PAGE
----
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Two items, the first from last June, from Roll Call:
President Barack Obama attacked Republicans Friday for failing to pass an unemployment extension — or anything else on his agenda — while voting for a tax cut for the wealthy… “They’ve said no to extending unemployment insurance for more than three million Americans who are out there looking every single day for a new job, despite the fact that we know it would be good not just for those families who are working hard to try to get back on their feet, but for the economy as a whole,” Obama said during a campaign-style speech on the economy in Minneapolis. “Rather than invest in working families getting ahead, they actually voted to give another massive tax cut to the wealthiest Americans.”
And this from USAToday, from last March:
Almost 2 million Americans who have been out of work for longer than six months have missed out on extended unemployment benefits since Congress allowed the program to expire in December, according to a new analysis of U.S. Department of Labor data.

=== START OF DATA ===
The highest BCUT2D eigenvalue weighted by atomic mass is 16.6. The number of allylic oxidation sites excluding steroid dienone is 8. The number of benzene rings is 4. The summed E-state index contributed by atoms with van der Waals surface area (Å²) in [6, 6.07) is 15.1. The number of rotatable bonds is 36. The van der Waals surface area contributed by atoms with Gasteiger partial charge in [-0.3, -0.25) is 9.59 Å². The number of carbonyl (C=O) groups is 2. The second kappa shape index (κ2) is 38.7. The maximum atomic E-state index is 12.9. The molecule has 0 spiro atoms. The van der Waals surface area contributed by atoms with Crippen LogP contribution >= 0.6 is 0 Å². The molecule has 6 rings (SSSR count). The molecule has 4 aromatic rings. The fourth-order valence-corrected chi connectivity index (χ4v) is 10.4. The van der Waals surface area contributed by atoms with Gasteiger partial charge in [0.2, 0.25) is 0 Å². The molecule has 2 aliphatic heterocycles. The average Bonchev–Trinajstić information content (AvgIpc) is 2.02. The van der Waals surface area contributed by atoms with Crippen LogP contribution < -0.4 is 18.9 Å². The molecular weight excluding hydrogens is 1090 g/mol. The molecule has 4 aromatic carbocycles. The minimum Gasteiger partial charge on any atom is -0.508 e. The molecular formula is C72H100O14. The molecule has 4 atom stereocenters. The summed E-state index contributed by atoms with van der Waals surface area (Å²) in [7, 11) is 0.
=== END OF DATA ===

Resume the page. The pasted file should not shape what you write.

In seven states, at least 100,000 unemployed workers have missed out on unemployment benefits they would have otherwise received, according to the analysis from the National Employment Law Project, a group that advocates for workers and has lobbied for an extension of the benefits…
The White House and lawmakers from both sides of the aisle are interested in reinstating the benefits. Four Republicans joined Senate Democrats last month to almost pass an extension, and House Speaker John Boehner has said he’s open to an extension, provided the cost is offset with other budget cuts. But so far, disputes over how to pay for continuing the measure and how long to extend the benefits have derailed any deals.
And thank God they did. Because here’s what we learned today: the extended benefits actually hurt employment, and letting them expire fueled job growth. Surprised? Probably not, if you’re a Ricochet member. But in case you aren’t, here’s a summary from Marginal Revolution:
There is a new NBER Working Paper on this topic by Hagedorn, Manovskii, and Mitman, showing (once again) that most supply curves slope upward, here is one key part from the abstract:
In levels, 1.8 million additional jobs were created in 2014 due to the benefit cut. Almost 1 million of these jobs were filled by workers from out of the labor force who would not have participated in the labor market had benefit extensions been reauthorized.
There is an ungated copy here (pdf). Like the sequester, this is another area where the Keynesian analysts simply have not proven a good guide to understanding recent macroeconomic events.
Once again: sometimes help isn’t very helpful.